PHOTO: The City Department of Transportation this week clarified comments made recently by the agency’s commissioner regarding the estimated cost of the Woodhaven-Cross Bay Corridor Select Bus Service Project. Photo Courtesy of DOT
By Michael V. Cusenza
The City Department of Transportation found itself on the defensive this week, painted into the proverbial corner by comments made by the commissioner regarding estimates and cost of the polarizing Woodhaven-Cross Bay Corridor Select Bus Service Project.
State Sen. Joe Addabbo, Jr. (D-Howard Beach) fired off a statement last Thursday, a day after DOT Commissioner Polly Trottenberg discussed budgets at a City Council hearing.
“With Commissioner Trottenberg’s admission that the cost of the SBS proposal for Woodhaven-Cross Bay Boulevard has risen to $400 million – double the original estimate – it is now more clear than ever that we must examine if the cost outweighs the benefit of the SBS proposal,” Addabbo said. “My constituents deserve better transportation, but is lengthy construction and an absurdly high price tag, paid for with money collected from taxpayers who remain divided with their stance on SBS, worth it? In my opinion, DOT’s plan for Woodhaven-Cross Bay Boulevard could wind up being nothing more than a careless and irresponsible use of city dollars and that should not be tolerated by residents who live and travel along this corridor every day. For $400 million, I believe the city can do better.”
Asked to clarify and if, indeed, a distended estimate is the new reality of the SBS plan, a DOT spokesperson answered, “Commissioner Trottenberg said at last week’s budget hearing that the potential price tag of the Woodhaven SBS project had grown, but that DOT’s adjustments had made the higher estimate no longer applicable. She also noted that DOT would work hard to keep the project on-budget, while at the same time bringing significant transit and safety benefits to Woodhaven/Cross Bay in the next year. That short-term work, well within the original budget, will allow the project to work as planned – while we manage the long-term project’s cost and schedule. We are also confident that the Woodhaven capital project will be eligible for Federal transportation funds.”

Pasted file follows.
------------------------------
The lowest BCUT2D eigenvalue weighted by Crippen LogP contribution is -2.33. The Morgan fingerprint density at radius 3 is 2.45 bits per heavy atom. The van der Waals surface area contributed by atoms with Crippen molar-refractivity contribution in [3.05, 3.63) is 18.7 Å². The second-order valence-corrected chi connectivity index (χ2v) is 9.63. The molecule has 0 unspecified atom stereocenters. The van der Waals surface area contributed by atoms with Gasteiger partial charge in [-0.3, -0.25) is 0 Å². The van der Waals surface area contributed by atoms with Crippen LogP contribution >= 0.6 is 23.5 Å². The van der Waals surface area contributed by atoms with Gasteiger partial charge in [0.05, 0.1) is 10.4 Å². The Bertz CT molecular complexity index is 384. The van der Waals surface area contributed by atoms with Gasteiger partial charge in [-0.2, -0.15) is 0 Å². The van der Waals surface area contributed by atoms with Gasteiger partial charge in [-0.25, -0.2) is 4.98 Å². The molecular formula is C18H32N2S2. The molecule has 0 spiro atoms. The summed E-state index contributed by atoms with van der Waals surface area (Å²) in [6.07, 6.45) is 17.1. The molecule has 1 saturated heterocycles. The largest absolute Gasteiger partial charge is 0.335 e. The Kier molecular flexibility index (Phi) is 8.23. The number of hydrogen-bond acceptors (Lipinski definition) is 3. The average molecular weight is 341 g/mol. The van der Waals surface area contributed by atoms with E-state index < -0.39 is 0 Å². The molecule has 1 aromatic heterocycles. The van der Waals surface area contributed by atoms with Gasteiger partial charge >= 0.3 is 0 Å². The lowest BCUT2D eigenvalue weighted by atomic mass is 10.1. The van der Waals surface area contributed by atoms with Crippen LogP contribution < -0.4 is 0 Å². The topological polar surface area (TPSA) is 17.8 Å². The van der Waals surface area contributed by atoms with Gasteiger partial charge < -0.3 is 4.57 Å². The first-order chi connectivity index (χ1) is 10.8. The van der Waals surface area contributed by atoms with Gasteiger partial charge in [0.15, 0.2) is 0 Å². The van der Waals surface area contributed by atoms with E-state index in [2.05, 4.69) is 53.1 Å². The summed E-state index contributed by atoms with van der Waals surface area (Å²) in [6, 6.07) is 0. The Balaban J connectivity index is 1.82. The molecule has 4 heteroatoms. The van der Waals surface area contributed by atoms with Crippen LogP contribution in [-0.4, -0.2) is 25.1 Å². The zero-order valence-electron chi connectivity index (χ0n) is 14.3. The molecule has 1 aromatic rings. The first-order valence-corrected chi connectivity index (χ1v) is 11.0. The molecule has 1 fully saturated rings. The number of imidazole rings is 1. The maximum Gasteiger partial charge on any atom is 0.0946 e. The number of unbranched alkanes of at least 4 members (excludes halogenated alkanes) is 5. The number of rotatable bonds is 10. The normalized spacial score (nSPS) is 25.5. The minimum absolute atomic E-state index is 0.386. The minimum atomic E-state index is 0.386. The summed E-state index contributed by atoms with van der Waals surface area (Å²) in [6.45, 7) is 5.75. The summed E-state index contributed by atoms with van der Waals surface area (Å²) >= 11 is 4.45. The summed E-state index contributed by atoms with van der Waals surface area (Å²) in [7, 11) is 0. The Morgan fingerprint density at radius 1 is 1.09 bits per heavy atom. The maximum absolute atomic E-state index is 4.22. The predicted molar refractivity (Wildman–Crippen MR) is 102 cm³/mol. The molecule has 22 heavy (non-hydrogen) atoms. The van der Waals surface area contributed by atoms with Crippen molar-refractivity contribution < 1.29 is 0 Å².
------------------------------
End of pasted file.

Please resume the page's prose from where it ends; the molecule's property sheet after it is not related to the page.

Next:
Additionally, the agency noted, this particular SBS plan was split into a short-term and long-term project to bring short-term benefits, reduce overall project costs, and allow time to evaluate the effects of the short-term project.
According to the DOT:
The short-term operational project slated to be completed in 2017 is expected to cost in the neighborhood of $10-20 million.
The full capital project, while still in design, will be significantly less than the $400 million estimate.
And several factors drove higher potential costs, including infrastructure, final scope of capital project, availability of funding, and inflation projections. DOT has indicated that its focus is to reduce costs as the capital project moves forward.